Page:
Wednesday, 8 July 2015

An unstable dangerous situation

Jan Pryor, Yvonne Lamont and daughter Summer Lamont slept on the ground for four nights: Home for four nights.
Jan Pryor is the founder of The Didi Foundation Inc. (Rotary Australia World Community Service project 60 2012-13), a high school teacher on the Central Coast and a member of the Rotary Club of Northlakes Toukley, NSW. She also founded a Non-Government charitable Organisation (NGO), Didi Foundation Nepal, which focuses on developing sustainable futures for women and children in Nepal. This is Jan’s survival story … 

On April 25, 2015 two Didi Nepal volunteers Yvonne Lamont, founder of WOW Girls (Waves of Wisdom), her daughter Summer Lamont and myself commenced an eight day road tour from Kathmandu to Tibet. On this glorious day and ten minutes after crossing the border into Tibet, our life changed from a sense of adventure to that of fear, isolation and imminent danger in the Nepal earthquake. 

Out of the blue, a landslide hit our tour vehicle. Bewildered and shocked, we became surrounded by plummeting rocks as the hill was violently shaking and there was an incredibly loud foreign noise that added to our heightened sensory overload. Cars and trucks were bouncing on the road and we witnessed our first landslide which was tumultuously pelting down the opposite valley. Sadly this landslide demolished the quaint little town of Kodari where we had a cup of tea half an hour earlier.

For hours we waited anxiously through violent tremors, landslides and the road cracking around us. Fear generated us to be instant strategic planners of survival tactics, but in amongst all of this fear came an incessant Aussie sense of humour. Laughing became our saving grace over the next five days.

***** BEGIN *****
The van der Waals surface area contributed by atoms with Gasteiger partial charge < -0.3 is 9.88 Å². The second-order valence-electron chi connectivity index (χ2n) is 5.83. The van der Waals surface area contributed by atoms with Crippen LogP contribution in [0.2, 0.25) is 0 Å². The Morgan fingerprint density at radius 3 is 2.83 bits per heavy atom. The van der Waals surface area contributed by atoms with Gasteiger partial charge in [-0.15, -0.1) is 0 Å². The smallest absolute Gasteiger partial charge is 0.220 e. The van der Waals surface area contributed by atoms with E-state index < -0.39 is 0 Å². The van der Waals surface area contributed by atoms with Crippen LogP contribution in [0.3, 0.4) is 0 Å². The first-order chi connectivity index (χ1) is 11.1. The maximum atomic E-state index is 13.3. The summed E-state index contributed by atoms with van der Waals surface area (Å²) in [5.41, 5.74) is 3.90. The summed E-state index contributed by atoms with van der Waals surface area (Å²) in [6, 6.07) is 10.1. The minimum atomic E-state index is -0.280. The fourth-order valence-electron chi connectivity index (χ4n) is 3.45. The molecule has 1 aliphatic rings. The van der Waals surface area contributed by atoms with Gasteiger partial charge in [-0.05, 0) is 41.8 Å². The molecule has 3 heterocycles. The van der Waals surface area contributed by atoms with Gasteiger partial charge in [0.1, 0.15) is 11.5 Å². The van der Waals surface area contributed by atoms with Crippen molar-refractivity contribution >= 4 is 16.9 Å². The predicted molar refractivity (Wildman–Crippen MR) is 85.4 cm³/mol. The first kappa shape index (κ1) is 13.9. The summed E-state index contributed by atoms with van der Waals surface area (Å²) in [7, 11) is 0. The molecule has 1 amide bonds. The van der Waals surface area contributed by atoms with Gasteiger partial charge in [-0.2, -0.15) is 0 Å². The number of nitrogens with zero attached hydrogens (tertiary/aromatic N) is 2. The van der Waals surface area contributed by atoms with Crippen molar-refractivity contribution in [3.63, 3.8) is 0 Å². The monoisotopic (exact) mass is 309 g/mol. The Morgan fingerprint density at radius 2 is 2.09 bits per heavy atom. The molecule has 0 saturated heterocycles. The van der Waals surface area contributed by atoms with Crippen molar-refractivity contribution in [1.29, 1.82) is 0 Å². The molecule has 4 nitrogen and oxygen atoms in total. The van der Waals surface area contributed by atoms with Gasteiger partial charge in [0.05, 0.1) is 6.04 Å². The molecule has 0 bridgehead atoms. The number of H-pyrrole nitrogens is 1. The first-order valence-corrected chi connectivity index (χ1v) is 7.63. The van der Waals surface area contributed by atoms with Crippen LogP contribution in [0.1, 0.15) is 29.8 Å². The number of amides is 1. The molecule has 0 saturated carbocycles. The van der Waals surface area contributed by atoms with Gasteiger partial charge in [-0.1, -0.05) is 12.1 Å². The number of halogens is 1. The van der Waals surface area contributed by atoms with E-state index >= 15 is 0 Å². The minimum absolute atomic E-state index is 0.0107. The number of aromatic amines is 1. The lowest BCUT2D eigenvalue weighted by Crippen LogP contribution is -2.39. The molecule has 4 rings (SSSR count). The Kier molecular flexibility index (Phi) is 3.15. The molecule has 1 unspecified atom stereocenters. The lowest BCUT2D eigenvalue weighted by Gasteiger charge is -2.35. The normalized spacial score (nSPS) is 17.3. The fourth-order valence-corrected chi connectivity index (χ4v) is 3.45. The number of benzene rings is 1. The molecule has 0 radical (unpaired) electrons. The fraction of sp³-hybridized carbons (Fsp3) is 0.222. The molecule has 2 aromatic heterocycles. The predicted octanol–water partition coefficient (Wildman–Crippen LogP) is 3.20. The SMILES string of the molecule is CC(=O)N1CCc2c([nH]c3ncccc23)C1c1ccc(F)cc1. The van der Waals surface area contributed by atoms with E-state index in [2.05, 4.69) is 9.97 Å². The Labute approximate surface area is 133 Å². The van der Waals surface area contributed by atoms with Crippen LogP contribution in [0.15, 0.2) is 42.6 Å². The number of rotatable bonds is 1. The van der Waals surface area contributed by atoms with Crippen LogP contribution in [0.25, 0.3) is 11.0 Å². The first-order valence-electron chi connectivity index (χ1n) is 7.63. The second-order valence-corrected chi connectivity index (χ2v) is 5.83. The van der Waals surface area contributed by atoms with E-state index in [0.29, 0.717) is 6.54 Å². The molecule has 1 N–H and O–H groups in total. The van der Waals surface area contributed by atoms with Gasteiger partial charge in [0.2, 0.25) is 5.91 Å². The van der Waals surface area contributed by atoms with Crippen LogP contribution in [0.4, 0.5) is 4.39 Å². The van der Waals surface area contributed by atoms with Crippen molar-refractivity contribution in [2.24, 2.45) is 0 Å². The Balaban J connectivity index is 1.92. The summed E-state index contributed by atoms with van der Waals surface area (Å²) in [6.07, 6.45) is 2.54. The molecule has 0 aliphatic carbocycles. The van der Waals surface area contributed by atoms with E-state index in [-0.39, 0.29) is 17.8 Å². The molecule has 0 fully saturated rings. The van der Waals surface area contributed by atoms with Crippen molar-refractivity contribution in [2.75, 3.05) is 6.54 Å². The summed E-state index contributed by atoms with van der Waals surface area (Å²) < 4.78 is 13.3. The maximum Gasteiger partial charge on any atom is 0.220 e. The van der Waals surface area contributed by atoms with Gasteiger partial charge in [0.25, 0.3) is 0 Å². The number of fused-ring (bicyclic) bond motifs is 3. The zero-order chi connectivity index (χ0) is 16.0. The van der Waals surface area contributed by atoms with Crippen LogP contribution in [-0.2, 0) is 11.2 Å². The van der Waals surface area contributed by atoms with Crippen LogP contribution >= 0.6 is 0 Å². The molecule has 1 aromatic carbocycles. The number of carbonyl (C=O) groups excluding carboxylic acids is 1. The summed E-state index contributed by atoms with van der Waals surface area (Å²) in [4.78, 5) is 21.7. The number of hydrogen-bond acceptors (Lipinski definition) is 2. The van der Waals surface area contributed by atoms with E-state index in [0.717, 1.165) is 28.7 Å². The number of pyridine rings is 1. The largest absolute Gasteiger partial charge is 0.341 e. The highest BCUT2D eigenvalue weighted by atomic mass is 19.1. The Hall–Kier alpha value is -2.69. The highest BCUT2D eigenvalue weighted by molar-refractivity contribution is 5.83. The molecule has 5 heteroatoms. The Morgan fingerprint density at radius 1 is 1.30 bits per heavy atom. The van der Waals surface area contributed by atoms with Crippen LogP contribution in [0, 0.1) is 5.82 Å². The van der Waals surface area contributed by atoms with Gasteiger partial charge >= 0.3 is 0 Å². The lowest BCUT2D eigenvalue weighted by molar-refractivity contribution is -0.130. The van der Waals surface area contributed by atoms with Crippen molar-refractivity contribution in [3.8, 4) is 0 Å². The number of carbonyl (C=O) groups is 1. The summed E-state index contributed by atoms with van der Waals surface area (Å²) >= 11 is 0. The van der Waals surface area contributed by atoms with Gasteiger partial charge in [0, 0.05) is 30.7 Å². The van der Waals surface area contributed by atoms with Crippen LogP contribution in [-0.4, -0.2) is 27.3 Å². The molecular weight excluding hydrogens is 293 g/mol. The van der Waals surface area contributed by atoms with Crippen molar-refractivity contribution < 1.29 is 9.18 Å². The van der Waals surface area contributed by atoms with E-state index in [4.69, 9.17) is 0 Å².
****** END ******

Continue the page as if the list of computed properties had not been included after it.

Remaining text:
The first frightening night was spent at the Chinese army base where the next morning we were given five minutes to pack our small bag of essentials and trek through the completely annihilated town of lower Zhangmu.

We spent the next four nights in an unstable and dangerous Chinese evacuation camp. We slept on the ground under a plastic make shift tent, lined up for rice, had no drinking water and stayed in the same clothes and boots for five days. Sanitation was a very big issue until someone built a toilet. Our world became full of anxiousness as we graciously accepted that fact that we were going to die - we just did not want it to hurt. After being listed as missing by our families for five days, we were gratefully evacuated to Llhasa on April 30.

The Didi Foundation runs various programs to ensure that disadvantaged women, especially those from the lower cast, have opportunities to be educated and learn life skills. We currently run a sewing school, computer training and a women’s co-operative to manufacture various products to sell. In conjunction with the Nepalese Government, we are also running a traditional weaving course and an education course to prepare women to apply for government positions. We have also joined with the Nepalese Health Department to run workshops and health clinics specialising in women’s reproductive education. 

Didi Foundation carried out immediate relief aid to devastated villages, including teams of medical personal, food, tents and then iron. I returned to Nepal on June 23 to commence the rebuild Nepal program and finish the women’s centre in Kathmandu. 

Through the support of the Rotary Club of Woy Woy, NSW we are delivering much needed medical equipment to regional hospitals and assisting in supplying materials for the building of temporary schools. 

The Didi Foundation Inc. believes ‘one person can make a difference’ and we are “creating a future and changing a destiny.’ The Didi Foundation is currently fundraising to support Nepal in its rebuilding phase. Tax deductible donations can be made via

Jan Pryor is available as a guest speaker. All inquiries to